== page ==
Thank you all for this feedback. Chris Page, our operations manager, has really worked hard to create this fundraiser , and so it’s nice to hear from BDPTransformation that it looks well done. It is true, of course, that many of our readers are poor. But of course we deeply appreciate every donation, and a lot of $5 donations add up. I should also note that we have a number of people, who I am sure struggle to make ends meet, who have donated $25, $50 and so forth, which, even beyond the monetary help, is extraordinarily emotionally rewarding for us. it makes us feel that we are doing something that is meaningful to many people.
And yes, in terms of money, this is a David v. Goliath fight. Think of it this way: in the U.S. spending on psychiatric drugs is more than $100 million a day. We are trying to raise 1/400th of that amount to fund our entire operations for a year. And every amount that is donated, whatever it might be, helps us stay alive, and I think, if we can launch all the initiatives we are talking about, we can markedly increase the impact of the MIA community.
So, just wanted to drop in here, and say thank you.
Adam Jacobs @statsguyuk
My comment on the #alltrials fundraising page is now deleted. Remind me how this honest transparency thing works? pic.twitter.com/5x8YT3efgv
*Remind me how this honest transparency thing works*
As a regular participant and MIA author, I’d say this grassroots movement is “spiritually uplifting”.
The expansion of the social justice theme is a *talking truth to power* public response that was very much a central theme in the creation of Robert Whitaker’s *webzine*, madinamerica.com
There is a relevant discussion going on at:
It is amazing how the dynamics on these internet forums have changed over the past 4 years– there is no doubting the impact of David Healy’s voice and the sharing of credible information that has been exploding recently.
We may have some disagreements and differences in approach, but the evidence of efficacy of the on-line social justice movement is something to celebrate — the message is becoming clear and consistent.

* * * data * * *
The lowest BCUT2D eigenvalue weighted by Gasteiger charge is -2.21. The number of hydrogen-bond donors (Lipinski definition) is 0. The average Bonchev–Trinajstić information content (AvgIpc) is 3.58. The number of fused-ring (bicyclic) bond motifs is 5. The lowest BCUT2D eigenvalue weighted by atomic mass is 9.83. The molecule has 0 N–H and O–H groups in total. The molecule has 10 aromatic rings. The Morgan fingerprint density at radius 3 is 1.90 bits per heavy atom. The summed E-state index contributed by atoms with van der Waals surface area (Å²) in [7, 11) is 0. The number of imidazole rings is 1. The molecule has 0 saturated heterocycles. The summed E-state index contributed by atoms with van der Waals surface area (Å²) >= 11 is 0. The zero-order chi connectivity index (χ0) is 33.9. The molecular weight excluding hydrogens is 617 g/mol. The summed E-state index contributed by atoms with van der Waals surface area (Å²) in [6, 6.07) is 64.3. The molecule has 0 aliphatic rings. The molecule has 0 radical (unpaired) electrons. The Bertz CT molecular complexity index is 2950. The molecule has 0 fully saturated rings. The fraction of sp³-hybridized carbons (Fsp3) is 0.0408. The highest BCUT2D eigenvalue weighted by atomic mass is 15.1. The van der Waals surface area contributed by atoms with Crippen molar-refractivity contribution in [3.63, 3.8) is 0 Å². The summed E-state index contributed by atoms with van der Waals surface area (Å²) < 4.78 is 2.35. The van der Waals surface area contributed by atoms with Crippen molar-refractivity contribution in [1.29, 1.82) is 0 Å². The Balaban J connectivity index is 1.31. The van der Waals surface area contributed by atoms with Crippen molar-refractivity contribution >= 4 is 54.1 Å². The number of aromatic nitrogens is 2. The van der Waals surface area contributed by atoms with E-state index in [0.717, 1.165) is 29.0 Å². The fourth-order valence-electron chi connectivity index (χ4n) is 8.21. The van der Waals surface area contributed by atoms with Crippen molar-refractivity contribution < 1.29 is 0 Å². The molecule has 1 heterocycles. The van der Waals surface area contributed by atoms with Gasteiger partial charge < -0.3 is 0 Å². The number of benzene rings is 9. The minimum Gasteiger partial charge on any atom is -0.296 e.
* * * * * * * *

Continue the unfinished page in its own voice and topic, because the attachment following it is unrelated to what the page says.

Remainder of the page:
Thank you, Laurie for pushing the envelope and reminding us that language is powerful. What we say and how we say it has resounding impact. Re-defining terms or sharpening the meanings to open minds and hearts is a crucial first step to the induction of major *social* change.
Bravo! David– you must be a literary genius, a frustrated writer sublimating his passion through the practice of a lost art. You have certainly removed all doubt that even a psychiatrist has the potential for expressing the full and glorious spectrum of humanity. I just wish you weren’t the only one !
There is hope.
Breaking NEWS– what is happening in America?
Interesting! Unexpected but so deserving of our attention. Hope all UK GPs take note of this! Couldn’t it be argued that issuing repeat prescriptions, without physically interacting with your patient, for years on end should fall into the same category of ‘negligence’ as the lack of care illustrated here?
I was thinking along the same lines. This is almost earth shattering when you consider its ramifications as a legal precedence.
The shift from ‘negligence’ to ‘criminal” is directly related to the deaths of these three young people. Assault and battery is also a crime. When would negligence cross the line to criminal in cases you mention?
Under the social justice banner of pharmaceutical rape, there are many crimes that should be prosecuted.
Trouble at mill…pill
03 February 2016
Jon N Jureidini
David Healy, Mickey Nardo, Melissa Raven, Elia Abi Jaoude, Catalin Tufanaru, Joanna Le Noury